The D-Word: Dignity

Several months after joining the Commission as director of consumer protection, David Vladeck gave an interview to the New York Times, in which he invoked the d-word – dignity – four times. In describing his role at the Commission, he said, “I think there’s a huge dignity interest wrapped up in having somebody looking at your financial records when they have no business doing that. I think there is a dignity interest that needs to be protected when someone’s looking at, maybe, your prescription medications that you’re getting online. I don’t think the harm model that the Commission has used at times really captures those injuries.”26

Supporters of the harm-based approach felt deeply threatened by the idea that the FTC would use dignity as a case selection factor. Harm supporters reacted hysterically, labeling Vladeck’s views emotional, questionable, vague, nontraditional, and subjective. They warned of expanding liability, of influence from foreign legal interests, and so on. In critiquing Vladeck, harms-based supporters almost always put dignity in quotes, as if it were some Germanism. Even commission officials tried to soften the interpretation of Vladeck’s use of the word “dignity.”27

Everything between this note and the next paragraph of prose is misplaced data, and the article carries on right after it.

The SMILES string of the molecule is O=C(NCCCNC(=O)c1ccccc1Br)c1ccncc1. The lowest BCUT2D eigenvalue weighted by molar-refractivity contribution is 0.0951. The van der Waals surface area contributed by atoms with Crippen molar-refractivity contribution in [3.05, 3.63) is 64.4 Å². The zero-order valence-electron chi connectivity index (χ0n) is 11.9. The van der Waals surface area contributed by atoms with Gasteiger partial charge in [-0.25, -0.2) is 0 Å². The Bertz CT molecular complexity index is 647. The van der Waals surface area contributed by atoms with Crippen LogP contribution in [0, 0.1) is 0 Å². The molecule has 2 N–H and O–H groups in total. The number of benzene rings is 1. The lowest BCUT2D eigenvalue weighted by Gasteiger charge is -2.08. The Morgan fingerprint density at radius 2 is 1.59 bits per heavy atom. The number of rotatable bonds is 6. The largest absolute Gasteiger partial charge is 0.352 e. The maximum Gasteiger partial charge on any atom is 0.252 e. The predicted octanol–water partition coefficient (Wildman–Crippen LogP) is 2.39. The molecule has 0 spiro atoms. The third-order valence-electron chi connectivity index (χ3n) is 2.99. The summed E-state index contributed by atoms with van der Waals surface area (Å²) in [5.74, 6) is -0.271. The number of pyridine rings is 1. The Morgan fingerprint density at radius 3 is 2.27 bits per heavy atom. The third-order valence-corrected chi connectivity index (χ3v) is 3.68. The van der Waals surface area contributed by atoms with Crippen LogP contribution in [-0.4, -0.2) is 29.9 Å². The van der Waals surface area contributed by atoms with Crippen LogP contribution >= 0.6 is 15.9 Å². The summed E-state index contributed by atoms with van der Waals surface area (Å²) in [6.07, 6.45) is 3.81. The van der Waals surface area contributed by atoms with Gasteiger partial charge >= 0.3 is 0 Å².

Maintaining dignity is a main reason why people seek privacy. Consider the lock on the bathroom or bedroom door as mechanisms that protect non-economic interests in shielding the naked body from observation. The Commission has taken action in several cases where business practices enabled spying into the home and the capture of images of people within their homes. Such spying does not cause an obvious economic harm to people, yet most people would support having the government defend against such intrusions.

Why would the idea of dignity be so alien to privacy? And if dignity means the idea of protecting a person’s honor or worth, why would the business community be so threatened by it?

27 Thumbs Down to Notice-and-Choice at FTC, But Firm Rules Not Planned, 11(76) WARREN’S WASHINGTON INTERNET DAILY, April 11, 2010.